The content is solely the responsibility of the authors and does not necessarily represent the official views of the Cancer Prevention and Research Institute of Texas.


This work is supported by grants to W.L (Cancer Prevention and Research Institute of Texas, CPRIT RR160083 and RP180734; NCI K22CA204468; NIGMS R21GM132778; The University of Texas UT Stars Award; and the Welch foundation AU-2000-20190330) and a post-doctoral fellowship to J.L (UTHealth Innovation for Cancer Prevention Research Training Program Post-doctoral Fellowship, CPRIT RP160015). We acknowledge the original publicataion15 where some of our current figures were adopted from (with modifications), which follows the Creative Commons license (https://creativecommons.org/licenses/by/4.0/).


Name Company Catalog Number Comments
Blasticidin Goldbio B-800-100
BsmBI restriction enzyme New England BioLabs Inc. R0580S
Cas9 mAb Active Motif 61757 Lot: 10216001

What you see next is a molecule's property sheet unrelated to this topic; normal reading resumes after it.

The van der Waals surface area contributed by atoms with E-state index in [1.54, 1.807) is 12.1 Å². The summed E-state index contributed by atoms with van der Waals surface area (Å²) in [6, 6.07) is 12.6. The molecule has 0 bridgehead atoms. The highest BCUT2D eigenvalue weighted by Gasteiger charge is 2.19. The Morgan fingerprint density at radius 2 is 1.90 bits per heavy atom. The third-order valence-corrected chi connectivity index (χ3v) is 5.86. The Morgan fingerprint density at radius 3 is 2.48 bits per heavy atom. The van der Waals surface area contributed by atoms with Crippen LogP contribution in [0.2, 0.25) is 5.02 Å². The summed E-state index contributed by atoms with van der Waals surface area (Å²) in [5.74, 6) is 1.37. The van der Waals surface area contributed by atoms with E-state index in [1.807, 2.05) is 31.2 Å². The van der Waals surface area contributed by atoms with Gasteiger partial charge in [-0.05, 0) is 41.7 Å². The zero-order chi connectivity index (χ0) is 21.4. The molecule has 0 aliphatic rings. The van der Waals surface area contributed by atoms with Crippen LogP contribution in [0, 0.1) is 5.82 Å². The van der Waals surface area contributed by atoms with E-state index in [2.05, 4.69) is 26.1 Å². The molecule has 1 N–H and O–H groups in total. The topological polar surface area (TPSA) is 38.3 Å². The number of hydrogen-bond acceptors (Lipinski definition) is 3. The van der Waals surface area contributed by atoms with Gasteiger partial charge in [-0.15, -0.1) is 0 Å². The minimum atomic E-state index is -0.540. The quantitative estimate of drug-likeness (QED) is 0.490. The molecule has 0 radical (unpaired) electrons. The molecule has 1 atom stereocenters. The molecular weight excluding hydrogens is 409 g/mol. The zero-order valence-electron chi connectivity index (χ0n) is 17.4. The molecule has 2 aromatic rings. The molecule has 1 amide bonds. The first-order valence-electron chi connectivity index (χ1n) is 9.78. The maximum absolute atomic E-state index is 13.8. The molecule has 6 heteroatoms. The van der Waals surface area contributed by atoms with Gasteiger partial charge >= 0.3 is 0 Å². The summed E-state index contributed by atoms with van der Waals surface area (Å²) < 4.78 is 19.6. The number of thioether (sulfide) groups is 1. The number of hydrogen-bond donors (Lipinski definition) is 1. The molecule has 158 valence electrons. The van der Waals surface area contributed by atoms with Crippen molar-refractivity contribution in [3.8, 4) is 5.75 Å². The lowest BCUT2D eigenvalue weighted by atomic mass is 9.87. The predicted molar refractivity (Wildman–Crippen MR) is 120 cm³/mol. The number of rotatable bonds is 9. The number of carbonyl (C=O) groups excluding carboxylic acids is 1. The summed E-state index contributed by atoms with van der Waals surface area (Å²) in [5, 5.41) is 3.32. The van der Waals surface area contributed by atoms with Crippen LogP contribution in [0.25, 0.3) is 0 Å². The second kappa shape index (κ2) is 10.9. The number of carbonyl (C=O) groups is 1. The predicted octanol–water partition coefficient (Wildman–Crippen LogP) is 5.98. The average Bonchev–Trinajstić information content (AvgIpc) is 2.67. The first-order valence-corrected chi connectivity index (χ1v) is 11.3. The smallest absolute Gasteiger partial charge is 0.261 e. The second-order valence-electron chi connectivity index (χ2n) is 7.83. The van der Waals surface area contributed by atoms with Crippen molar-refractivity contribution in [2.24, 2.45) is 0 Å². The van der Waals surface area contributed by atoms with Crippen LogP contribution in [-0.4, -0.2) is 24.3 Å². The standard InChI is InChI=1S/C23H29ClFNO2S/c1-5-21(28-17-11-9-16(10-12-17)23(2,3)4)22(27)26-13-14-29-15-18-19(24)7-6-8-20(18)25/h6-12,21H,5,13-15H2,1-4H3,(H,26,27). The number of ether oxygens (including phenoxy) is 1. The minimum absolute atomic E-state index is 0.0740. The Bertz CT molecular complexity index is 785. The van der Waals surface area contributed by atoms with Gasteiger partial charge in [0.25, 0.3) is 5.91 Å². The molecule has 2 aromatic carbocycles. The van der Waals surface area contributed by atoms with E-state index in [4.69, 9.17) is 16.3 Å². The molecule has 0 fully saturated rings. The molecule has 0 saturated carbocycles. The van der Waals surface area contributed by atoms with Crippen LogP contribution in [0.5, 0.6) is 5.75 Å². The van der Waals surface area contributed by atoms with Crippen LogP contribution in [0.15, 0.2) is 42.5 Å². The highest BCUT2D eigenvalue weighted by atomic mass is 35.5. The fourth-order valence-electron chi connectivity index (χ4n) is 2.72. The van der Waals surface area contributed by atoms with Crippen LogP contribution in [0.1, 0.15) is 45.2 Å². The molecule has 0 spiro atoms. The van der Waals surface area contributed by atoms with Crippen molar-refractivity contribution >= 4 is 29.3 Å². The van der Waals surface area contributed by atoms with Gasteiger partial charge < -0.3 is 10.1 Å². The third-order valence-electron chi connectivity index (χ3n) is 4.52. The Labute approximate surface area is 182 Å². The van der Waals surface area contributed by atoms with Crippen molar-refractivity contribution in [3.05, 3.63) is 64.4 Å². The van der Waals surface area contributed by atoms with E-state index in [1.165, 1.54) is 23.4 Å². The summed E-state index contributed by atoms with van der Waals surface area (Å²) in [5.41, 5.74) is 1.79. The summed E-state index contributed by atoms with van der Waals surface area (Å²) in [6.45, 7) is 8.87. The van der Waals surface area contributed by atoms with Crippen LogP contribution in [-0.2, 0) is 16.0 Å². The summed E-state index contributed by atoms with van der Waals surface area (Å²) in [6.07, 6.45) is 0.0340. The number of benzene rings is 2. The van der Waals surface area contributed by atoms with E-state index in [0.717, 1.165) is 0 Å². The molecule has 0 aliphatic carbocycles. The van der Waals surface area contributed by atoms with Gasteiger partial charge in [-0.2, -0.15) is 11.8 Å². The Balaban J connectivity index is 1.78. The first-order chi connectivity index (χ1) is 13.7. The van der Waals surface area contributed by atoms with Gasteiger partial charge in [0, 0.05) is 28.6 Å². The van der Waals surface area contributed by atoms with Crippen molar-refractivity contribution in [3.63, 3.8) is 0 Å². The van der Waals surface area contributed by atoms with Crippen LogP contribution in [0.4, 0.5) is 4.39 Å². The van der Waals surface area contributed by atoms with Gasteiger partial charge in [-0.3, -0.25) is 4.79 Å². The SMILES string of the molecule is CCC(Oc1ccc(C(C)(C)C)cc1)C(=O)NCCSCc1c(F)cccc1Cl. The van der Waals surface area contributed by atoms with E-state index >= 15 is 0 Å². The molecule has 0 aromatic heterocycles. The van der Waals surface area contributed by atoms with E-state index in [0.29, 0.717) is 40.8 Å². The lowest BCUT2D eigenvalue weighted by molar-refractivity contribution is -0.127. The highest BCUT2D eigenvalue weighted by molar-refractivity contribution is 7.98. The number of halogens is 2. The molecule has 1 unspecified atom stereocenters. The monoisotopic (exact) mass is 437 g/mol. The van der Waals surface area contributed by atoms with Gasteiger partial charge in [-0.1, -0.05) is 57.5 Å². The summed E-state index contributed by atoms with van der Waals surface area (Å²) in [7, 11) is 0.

Deoxynucleotide (dNTP) Solution Mix New England BioLabs Inc. N0447S
Dulbecco’s Modified Eagle Medium Corning 10-013-CM
Dynabeads Protein G Thermo Fisher Scientific 65002
EDTA Thermo Fisher Scientific BP118-500
EGTA Sigma E3889
Fetal Bovine Serum GenDEPOT F0900-050
Glycogen Thermo Fisher Scientific 10814010
Hepes-KOH Thermo Fisher Scientific BP310-100
Hexadimethrine Bromide Sigma H9268
Hygromycin B Goldbio H-270-25
IGEPAL CA630 Sigma D6750
IncuCyte live-cell imager Essen BioScience IncuCyte S3 Live-Cell Analysis System
lenti_dCAS-VP64_Blast Addgene 61425
lenti_gRNA(MS2)_zeo backbone Addgene 61427
lenti_MS2-p65-HSF1_Hygro Addgene 61426
LiCL Sigma L9650